TC TO AN UNIDENTIFIED CORRESPONDENT ; 5 April 1848; DOI: 10.1215/lt-18480405-TC-UC-01; CL 23: 7-8
TC TO AN UNIDENTIFIED CORRESPONDENT
Chelsea, 5 April, 1848—
From what I know and have heard of Mr Miller,1 he is a man it would at any time give me pleasure to fall in with. But as to Annandale this year, I am obliged to admit that my journey thither is still altogether an affair in nubibus [in the clouds]; uncertain as to time, nay not certain as to taking place at all: so that I fear there can be no practical calculating on such a contingency as you allude to,—which certainly, if it did happen, I could esteem a lucky one.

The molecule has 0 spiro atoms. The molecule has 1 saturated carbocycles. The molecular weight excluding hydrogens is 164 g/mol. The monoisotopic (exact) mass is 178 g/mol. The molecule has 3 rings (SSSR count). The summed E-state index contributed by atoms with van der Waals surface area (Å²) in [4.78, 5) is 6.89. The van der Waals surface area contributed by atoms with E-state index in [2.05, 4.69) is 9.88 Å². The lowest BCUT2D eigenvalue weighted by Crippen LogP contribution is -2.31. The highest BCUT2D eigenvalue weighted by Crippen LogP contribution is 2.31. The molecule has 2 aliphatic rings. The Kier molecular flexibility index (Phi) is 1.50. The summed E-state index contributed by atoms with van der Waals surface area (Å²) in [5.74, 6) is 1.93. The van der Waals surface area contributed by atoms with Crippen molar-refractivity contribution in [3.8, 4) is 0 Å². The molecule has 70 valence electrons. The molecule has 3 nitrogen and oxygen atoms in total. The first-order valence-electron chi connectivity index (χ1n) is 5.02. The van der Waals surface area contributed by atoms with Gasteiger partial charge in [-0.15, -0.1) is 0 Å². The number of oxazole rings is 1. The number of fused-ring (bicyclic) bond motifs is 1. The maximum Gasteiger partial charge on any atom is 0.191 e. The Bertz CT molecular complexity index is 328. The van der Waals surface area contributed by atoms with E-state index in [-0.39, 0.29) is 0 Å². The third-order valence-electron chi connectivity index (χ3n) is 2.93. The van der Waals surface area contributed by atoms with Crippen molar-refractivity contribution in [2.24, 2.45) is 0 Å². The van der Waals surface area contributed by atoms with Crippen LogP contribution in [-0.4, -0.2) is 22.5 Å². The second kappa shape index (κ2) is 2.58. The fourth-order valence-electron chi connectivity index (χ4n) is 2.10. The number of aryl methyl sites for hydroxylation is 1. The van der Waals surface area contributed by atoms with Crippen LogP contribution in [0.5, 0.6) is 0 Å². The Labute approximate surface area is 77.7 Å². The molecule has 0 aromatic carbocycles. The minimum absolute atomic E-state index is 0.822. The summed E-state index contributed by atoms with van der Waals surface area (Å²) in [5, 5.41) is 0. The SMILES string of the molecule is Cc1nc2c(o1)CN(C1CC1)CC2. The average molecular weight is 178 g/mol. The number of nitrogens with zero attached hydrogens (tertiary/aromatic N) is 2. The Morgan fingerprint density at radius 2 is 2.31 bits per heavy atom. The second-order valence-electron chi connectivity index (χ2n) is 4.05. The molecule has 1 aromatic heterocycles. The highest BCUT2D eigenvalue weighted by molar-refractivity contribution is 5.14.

That my poor Books have done you any good, if such be indeed the fact at the end of the account, is naturally comfortable news to me. Alas, the quantity of nonsense flying about on printed leaves, in these times, is frightful:—and he alone has done good to a man who has taught him, not to think only, but to work a little more manfully,—more soberly, righteously, valiantly and humbly,—in the sight of his Maker, during his appointed days.
Believe me, / Dear Sir, / Yours with true wishes